CDC implements strict health protocols for cruise ship voyages
As the CDC implements new health protocols for the cruise ship industry, financial hardships haunt them as well; Phil Keating reports.
All aboard – Royal Caribbean is now cleared for test cruises.
The cruise company is the first to get clearance from the Centers for Disease Control and Prevention to conduct mock cruises with volunteer passengers beginning in June more than a year after an industry-wide shut down during the pandemic. It positions them closer to resuming for business.
Passengers ages 16 and up must be fully vaccinated with all COVID-19 vaccine doses administered at least 14 days before sailing onboard Royal Caribbean.
Royal Caribbean’s Freedom of the Seas ship, based in Miami, will start up the test cruises on June 20, the first time a cruise ship has set sail out of the U.S. since the pandemic hit last March.
Passengers ages 16 and up must be fully vaccinated with all COVID-19 vaccine doses administered at least 14 days before sailing onboard Royal Caribbean. And all U.S. travelers age 12 must be fully vaccinated to travel beginning Aug. 1, according to the company’s Healthy Sail Panel.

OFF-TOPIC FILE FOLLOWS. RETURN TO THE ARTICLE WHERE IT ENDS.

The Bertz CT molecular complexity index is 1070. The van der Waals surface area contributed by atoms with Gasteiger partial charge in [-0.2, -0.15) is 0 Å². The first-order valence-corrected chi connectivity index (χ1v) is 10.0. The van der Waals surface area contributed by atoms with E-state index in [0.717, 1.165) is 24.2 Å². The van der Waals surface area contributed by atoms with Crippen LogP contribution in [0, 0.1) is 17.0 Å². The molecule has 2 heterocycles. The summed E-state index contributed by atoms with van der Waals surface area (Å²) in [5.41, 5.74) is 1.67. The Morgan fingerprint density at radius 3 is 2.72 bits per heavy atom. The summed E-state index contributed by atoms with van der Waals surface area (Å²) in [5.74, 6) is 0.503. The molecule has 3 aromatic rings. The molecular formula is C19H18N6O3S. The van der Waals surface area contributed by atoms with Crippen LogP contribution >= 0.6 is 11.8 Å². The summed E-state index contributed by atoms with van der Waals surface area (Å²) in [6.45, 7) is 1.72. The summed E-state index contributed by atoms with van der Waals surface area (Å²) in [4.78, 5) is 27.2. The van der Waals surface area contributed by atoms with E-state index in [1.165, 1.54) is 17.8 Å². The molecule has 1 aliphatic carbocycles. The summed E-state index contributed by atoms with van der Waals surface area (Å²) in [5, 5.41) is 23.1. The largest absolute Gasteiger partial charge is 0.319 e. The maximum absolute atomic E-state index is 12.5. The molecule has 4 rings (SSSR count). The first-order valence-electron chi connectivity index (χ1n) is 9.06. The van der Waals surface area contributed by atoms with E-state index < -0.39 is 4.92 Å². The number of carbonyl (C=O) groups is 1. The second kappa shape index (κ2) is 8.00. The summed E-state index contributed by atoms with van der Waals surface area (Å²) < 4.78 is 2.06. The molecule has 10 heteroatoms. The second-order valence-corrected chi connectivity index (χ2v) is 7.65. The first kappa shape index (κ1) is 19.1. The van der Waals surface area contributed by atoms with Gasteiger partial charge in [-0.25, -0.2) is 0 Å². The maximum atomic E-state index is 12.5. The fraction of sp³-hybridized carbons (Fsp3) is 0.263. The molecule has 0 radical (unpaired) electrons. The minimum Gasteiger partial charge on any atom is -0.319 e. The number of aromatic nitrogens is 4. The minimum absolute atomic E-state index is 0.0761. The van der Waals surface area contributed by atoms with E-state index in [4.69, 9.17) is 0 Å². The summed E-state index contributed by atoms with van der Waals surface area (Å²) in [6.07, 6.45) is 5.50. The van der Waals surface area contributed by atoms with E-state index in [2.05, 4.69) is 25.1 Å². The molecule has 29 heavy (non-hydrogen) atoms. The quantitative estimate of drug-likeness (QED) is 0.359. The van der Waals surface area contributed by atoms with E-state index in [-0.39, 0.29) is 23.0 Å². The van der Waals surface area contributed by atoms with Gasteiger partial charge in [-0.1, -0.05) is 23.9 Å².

Cruise operators must adhere to the CDC’s Condition Sailing Order, which requires passengers on board the simulated cruises to agree to a health screening to check of symptoms of COVID-19 and show proof that they are not at risk for contracting a severe illness if they are exposed to COVID-19. Participants must also agree to be tested for the virus between 3 to 5 days after the cruise.
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The CDC guidance was put in place in October replacing its no-sail ban with new health and safety protocols cruise operators must follow to ensure passenger and crew member safety onboard ships to resume voyages and mitigate the spread of COVID-19.
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